The EU’s Digital Covid Certificate (DCC) scheme is designed to prevent fraud, an EU spokesperson has told The Connexion, amid reports in France that fake Covid vaccination certificates are being sold on social media.
French media reports from this week state that some people are using Photoshop and other editing tools to fake vaccination certificates, which they are selling via social media.
In one case, a seller was found offering fake vaccination certificates for €150, Franceinfo reported.
Frederic Leyret, director of the Groupe Hospitalier Saint Vincent in Strasbourg, said there were many notable errors with the fake certificate.
“The batch number is not correct, there is no signature. It's a DIY, photoshop job,” he said.
The European Commission spokesperson for the DCC scheme said:
“We are aware of reports on fraud involving Covid certificates. We take this very seriously.”
He added that Europol, the EU’s agency for law enforcement, “has been following the issue of pandemic-related fraud since the beginning and is monitoring the developments closely”.
The EU officially launched its DCC scheme on July 1 as one way of reducing pandemic-related fraud. The system allows countries around the bloc to verify secure and uniform Covid-19 vaccination certificates and tests issued in any member state by scanning a QR code.
“The EU Digital COVID Certificate is secure,” the spokesman said.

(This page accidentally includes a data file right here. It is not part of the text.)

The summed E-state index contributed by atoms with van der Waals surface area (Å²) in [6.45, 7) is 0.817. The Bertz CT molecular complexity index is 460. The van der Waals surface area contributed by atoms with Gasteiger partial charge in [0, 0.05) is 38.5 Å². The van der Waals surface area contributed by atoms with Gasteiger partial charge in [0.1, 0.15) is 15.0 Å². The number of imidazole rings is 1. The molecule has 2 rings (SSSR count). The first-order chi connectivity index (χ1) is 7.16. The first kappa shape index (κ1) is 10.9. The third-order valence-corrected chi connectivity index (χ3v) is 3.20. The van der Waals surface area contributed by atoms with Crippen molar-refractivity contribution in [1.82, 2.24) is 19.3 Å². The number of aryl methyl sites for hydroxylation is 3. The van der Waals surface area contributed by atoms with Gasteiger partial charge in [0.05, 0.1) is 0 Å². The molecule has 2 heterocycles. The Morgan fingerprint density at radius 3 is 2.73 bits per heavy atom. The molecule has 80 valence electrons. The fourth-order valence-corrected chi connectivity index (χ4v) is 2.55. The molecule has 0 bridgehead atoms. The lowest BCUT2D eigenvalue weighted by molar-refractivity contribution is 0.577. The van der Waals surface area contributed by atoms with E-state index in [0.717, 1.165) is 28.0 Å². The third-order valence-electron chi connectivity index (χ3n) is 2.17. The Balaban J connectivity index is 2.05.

“It contains a QR code with security features that cannot be falsified and pass a verification check. This is why the Commission has set up a system that allows the verification of the authenticity of QR codes across the EU.”
However, the investigation team at Franceinfo also found a seller offering real vaccination certificates with a QR code compatible with the EU’s DCC scheme.
The seller stated that he was an intermediary, and the certificates are obtained by a health professional who uses their health professional ID card to enter France’s online database and generate a real Covid-19 certificate.
“It is very important that member states take appropriate measures so that points where certificates are generated are well protected. It is also important that vaccination proof is properly checked before a secure EU DCC is generated,” the Commission spokesman said.
France’s Health Ministry states that any health professional involved in this illegal activity risks legal sanctions and losing their licence.
Anyone caught buying or selling a fake Covid-19 vaccination or test certificate risks up to three years’ imprisonment and a fine of €45,000.
The EU’s DCC scheme began officially at the beginning of this month but countries have a six-week grace period to begin issuing the secure certificates with the QR codes. In this period, other vaccination certificate formats can still be used and according to the EU “should still be accepted in other EU countries”.
France began issuing vaccination certificates compatible with the EU’s DCC scheme on June 25.